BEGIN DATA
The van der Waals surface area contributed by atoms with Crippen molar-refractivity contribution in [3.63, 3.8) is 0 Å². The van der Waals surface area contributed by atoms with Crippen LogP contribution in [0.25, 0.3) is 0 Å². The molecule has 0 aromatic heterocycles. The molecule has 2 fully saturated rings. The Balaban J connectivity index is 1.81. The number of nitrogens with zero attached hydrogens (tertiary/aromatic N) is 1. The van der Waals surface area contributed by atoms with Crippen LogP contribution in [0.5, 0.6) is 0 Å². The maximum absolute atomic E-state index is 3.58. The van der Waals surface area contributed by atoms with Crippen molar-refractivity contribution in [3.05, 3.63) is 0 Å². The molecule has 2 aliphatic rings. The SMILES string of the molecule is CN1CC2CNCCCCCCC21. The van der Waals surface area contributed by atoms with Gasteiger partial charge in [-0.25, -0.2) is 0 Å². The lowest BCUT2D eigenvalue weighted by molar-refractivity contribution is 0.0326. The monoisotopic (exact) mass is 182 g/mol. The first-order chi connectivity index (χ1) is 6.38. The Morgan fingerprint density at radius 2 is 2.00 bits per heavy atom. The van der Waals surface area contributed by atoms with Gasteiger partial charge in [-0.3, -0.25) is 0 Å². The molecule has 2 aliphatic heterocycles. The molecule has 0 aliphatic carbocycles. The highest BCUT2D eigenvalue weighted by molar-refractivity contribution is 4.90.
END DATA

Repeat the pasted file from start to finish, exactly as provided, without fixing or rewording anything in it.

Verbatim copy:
The van der Waals surface area contributed by atoms with Crippen molar-refractivity contribution in [3.63, 3.8) is 0 Å². The van der Waals surface area contributed by atoms with Crippen LogP contribution in [0.25, 0.3) is 0 Å². The molecule has 0 aromatic heterocycles. The molecule has 2 fully saturated rings. The Balaban J connectivity index is 1.81. The number of nitrogens with zero attached hydrogens (tertiary/aromatic N) is 1. The van der Waals surface area contributed by atoms with Crippen LogP contribution in [0.5, 0.6) is 0 Å². The maximum absolute atomic E-state index is 3.58. The van der Waals surface area contributed by atoms with Crippen molar-refractivity contribution in [3.05, 3.63) is 0 Å². The molecule has 2 aliphatic rings. The SMILES string of the molecule is CN1CC2CNCCCCCCC21. The van der Waals surface area contributed by atoms with Gasteiger partial charge in [-0.25, -0.2) is 0 Å². The lowest BCUT2D eigenvalue weighted by molar-refractivity contribution is 0.0326. The monoisotopic (exact) mass is 182 g/mol. The first-order chi connectivity index (χ1) is 6.38. The Morgan fingerprint density at radius 2 is 2.00 bits per heavy atom. The van der Waals surface area contributed by atoms with Gasteiger partial charge in [-0.3, -0.25) is 0 Å². The molecule has 2 aliphatic heterocycles. The molecule has 0 aliphatic carbocycles. The highest BCUT2D eigenvalue weighted by molar-refractivity contribution is 4.90.